# Definition of orthogonality in Minkowski spacetime

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• lindberg

#### lindberg

TL;DR Summary
What does it mean for time to be orthogonal on space in Minkowski spacetime?
I have read that non-inertial frames are those, where time is not orthogonal on space. Does it just mean that the speed of light is not isotropic there or does it mean anything else? How can I picture more easily this concept (for space orthogonality I just imagine perpendicularity of one axis on the other, how is it different for time?)
Thanks.

Summary: What does it mean for time to be orthogonal on space in Minkowski spacetime?

I have read that non-inertial frames are those, where time is not orthogonal on space.
Where? It is generally not correct.

vanhees71
Here is just a brief definition from wiki:

So what happens in non-inertial frames? Why are they non-orthogonal?
What is the definition for that?
Here is where I got the idea of non-orthogonality:

He goes on to say:
"In general one can conclude that non-invariance and degree of anisotropy for the local, physically measurable speed of light are directly dependent on the slope of the time axis relative to the 3D space axes. All 6 frames for which time is orthogonal to space have isotropic light speed equal to c. All NTO frames have anisotropic light speed not equal to c."

https://arxiv.org/pdf/gr-qc/0005121.pdf
Thanks.

How can I picture more easily this concept (for space orthogonality I just imagine perpendicularity of one axis on the other, how is it different for time?)
Thanks.
And to answer this: It is not different from spatial perpendicularity. The only difference is that perpendicularity is determined by the Minkowski metric and not a Euclidean metric.

Why are they non-orthogonal?
As i already said, this is not correct. There are accelerated frames where the coordinate time is orthogonal to the spatial directions.

The wiki page is also not saying that accelerated frames are non-orthogonal. It is saying that you can construct an orthogonal basis in an inertial frame. Those are very different statements.

To be blunt: From your posts you do not seem to have mastered the basics of special relativity in inertial frames. I would strongly suggest you obtain that mastery before delving into accelerated frames or your understanding will suffer tremendously.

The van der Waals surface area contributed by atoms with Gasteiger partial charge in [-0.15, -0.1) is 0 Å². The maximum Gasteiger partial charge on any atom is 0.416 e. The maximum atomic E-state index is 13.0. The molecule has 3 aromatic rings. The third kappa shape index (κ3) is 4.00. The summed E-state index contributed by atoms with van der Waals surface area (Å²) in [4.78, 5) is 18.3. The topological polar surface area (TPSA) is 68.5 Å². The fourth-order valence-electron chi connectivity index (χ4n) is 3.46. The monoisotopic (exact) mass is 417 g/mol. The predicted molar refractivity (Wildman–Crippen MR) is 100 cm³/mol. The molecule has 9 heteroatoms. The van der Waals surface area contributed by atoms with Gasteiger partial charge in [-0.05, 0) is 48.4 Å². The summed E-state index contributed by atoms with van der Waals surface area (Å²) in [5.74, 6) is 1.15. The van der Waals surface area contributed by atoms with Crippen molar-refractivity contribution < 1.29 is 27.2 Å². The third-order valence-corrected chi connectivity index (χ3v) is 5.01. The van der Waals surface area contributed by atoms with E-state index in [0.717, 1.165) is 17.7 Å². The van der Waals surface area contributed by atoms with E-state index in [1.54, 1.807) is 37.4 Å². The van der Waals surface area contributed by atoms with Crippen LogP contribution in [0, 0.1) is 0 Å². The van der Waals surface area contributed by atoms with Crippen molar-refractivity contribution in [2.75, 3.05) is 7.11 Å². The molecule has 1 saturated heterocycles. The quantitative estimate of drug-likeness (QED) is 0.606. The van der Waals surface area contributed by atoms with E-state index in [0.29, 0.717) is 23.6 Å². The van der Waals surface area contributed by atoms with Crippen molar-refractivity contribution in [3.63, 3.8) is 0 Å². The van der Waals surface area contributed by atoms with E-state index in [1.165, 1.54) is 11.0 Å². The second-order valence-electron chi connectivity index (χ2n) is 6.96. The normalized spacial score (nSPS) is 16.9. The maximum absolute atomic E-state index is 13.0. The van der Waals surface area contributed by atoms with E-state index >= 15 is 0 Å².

...and the "Minowski metric" is not a metric, because it's not positive definite. It's a "fundamental bilinear form" inducing a pseudo-metric rather than a metric. That's why you have "null vectors" ("lightlike vectors") in Minkowski space, i.e., ##x \cdot x=0## but ##x \neq 0##.

David Lewis, dextercioby, lindberg and 1 other person
I would say an inertial frame is one in which objects moving inertially (i.e., have zero proper acceleration) have zero coordinate acceleration. This definition includes some coordinate systems which have non-orthogonal time axes.

Switching to such a coordinate system makes a lot of things messy, basically because almost all physics requires you at some point to calculate ##\frac d{d t}## at some point. In a non-orthogonal system rate of change of ##t## depends on your rate of change of ##x## as well, so you have a lot of extra derivatives in your maths to handle this. This is why velocities (including that of light) become non-isotropic - because ##\frac{\partial x}{\partial t}## is involved in your definition of velocity and it can be positive, negative, or zero depending on which direction you go.

Non-inertial systems may or may not have time axes orthogonal to their spatial planes. Inertiality or lack thereof of your coordinate system is not generally the same issue as orthogonality.

vanhees71 and lindberg
To address the issue in the title of this thread... orthogonality in Minkowski spacetime

Based on
and https://physics.stackexchange.com/a/600504/148184

Physically, given the 4-velocity of an inertial observer,
that observer's sense of space is a "[hyper]plane of simultaneity",
which is